Though a mere four years separate them, Tommy and Quadrophenia bear the marks of the two different decades that spawned them. Unlike its predecessor which still feels shackled to the 1960s 3-minute AM radio pop song construct, Quadrophenia, an FM classic, resonates as a long-form thematic work that is truly operatic and large in scope. Even though the songwriting here is focused and memorable, the songs all serve the work as a whole, either establishing the different facets of Jimmy moving the plot forward as frustrations mount and the stakes are raised. And unlike Tommy, there are no “rock opera” trappings here. Nothing stagey, belabored, or self-consciously operatic. Townshend and the band seem to have refined and perfected the Tommy/Lifehouse approach because Quadrophenia simply plays like a great double album, certainly one of rock’s best.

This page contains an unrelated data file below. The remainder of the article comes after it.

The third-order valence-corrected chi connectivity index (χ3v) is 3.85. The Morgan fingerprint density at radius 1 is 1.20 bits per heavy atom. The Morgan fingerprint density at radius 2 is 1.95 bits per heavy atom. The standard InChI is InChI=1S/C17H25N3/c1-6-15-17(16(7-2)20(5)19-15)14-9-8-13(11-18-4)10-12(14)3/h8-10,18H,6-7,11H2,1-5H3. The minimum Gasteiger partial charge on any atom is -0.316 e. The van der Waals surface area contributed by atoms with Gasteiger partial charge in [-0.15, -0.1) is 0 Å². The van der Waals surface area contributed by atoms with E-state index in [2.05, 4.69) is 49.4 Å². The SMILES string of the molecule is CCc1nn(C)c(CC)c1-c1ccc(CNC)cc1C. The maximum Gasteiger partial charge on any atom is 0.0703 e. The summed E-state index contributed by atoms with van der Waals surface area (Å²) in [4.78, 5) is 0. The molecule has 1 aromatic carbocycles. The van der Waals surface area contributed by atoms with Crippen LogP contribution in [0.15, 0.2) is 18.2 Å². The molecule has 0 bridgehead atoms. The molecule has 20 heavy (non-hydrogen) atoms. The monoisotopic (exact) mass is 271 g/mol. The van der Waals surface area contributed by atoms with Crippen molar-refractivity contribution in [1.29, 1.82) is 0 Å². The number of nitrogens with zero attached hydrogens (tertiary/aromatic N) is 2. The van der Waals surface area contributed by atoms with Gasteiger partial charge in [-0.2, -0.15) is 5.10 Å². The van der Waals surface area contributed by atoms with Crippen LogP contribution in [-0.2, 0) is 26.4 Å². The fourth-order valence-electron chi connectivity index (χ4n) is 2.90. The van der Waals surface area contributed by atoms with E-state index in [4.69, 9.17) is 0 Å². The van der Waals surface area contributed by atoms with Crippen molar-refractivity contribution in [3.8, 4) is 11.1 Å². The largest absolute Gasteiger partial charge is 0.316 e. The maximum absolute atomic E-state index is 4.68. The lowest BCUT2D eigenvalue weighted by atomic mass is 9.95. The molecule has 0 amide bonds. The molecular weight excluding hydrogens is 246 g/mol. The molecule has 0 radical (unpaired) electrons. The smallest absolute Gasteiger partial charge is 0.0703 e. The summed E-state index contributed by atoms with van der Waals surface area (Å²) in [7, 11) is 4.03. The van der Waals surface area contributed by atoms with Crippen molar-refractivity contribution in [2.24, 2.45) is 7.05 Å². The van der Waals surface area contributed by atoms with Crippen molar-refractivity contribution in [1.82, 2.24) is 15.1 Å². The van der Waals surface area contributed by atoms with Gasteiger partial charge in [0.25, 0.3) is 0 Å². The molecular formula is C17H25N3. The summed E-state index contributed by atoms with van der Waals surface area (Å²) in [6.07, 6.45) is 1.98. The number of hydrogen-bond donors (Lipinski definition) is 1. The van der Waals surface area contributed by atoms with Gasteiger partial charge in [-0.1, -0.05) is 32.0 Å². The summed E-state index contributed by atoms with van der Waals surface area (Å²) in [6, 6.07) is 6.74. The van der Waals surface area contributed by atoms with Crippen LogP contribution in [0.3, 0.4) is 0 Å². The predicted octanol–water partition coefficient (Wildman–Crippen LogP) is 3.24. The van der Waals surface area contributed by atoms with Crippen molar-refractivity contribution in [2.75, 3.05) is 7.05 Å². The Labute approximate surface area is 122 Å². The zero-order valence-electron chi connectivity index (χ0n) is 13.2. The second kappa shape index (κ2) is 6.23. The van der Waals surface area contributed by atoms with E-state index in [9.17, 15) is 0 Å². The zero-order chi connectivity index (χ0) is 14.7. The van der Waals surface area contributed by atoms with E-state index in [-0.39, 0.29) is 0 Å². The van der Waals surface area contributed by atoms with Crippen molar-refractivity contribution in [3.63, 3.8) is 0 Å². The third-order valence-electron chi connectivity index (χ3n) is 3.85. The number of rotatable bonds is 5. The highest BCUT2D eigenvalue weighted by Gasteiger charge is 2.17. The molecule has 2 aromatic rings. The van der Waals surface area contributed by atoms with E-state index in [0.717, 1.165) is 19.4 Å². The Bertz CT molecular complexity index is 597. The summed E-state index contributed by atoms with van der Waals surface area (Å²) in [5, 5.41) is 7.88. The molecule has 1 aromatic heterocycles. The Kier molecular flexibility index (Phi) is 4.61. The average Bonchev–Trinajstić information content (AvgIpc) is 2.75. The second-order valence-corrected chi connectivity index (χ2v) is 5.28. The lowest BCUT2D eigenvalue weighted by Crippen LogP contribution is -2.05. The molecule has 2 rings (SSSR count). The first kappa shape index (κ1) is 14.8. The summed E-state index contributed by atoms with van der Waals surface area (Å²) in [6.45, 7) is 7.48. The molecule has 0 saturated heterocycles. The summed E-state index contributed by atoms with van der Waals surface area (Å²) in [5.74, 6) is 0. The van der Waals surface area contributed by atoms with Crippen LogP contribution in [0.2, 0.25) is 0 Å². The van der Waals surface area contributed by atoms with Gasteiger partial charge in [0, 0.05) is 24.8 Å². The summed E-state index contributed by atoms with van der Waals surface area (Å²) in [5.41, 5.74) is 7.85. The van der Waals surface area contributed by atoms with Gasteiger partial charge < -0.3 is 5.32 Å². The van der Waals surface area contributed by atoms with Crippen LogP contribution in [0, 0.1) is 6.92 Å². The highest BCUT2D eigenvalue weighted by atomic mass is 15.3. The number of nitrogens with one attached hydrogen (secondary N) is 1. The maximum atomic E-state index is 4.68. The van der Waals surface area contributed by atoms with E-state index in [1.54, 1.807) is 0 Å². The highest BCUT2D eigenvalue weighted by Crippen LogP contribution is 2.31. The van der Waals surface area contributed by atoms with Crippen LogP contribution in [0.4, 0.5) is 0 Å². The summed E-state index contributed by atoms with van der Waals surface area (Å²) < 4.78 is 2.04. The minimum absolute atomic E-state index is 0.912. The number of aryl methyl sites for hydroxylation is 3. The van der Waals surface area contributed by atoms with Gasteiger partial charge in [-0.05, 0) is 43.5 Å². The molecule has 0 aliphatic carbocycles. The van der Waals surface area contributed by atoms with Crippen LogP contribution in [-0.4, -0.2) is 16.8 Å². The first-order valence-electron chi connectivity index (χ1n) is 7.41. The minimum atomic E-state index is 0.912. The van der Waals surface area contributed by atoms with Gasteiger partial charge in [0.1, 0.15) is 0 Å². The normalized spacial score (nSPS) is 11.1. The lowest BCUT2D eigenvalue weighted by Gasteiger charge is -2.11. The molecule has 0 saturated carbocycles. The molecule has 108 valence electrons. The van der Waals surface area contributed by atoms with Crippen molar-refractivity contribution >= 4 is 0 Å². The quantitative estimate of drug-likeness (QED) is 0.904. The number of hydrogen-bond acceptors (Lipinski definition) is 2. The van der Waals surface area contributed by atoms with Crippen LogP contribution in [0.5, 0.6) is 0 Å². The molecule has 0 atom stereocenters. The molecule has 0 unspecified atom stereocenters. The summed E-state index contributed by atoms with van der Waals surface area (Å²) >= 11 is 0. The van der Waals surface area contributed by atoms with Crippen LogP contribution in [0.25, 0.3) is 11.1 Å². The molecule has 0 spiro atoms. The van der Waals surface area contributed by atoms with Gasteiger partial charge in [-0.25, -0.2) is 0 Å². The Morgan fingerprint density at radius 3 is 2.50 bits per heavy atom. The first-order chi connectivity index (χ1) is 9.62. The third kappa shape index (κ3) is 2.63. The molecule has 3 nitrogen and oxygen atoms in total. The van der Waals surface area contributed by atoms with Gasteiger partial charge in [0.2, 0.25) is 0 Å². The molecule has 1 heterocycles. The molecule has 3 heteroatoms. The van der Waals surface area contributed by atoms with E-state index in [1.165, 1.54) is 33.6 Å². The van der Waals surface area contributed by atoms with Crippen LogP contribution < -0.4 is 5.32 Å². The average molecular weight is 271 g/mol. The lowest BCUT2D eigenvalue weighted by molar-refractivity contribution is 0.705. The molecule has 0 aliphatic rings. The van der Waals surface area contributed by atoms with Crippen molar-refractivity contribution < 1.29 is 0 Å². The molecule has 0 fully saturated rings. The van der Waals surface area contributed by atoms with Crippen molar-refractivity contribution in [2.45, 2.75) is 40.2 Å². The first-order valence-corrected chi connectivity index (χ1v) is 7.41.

With the band playing at the towering peak they established on Who’s Next (Moon’s drumming would soon start to falter from self-abuse, but he’s still in top form here), and Townshend’s thematic writing at its most human and emotionally searching, combined with Roger and Pete both singing with their greatest empathy, plus further Townshend explorations and refinement of guitar and keyboard orchestrations that elevated Who’s Next, Quadrophenia feels like a completion of their grand mission and the apex of the band’s most fertile period. The two albums that remain with Keith Moon on drums, The Who By Numbers (quite good), and Who Are You (only OK), are both collections of short songs, both somewhat retrospective in feel. Quadrophenia remains as the grand statement of a band that is at their very best making grand statements.

“Knocks Me Off My Feet”

Stevie Wonder – Songs in the Key of Life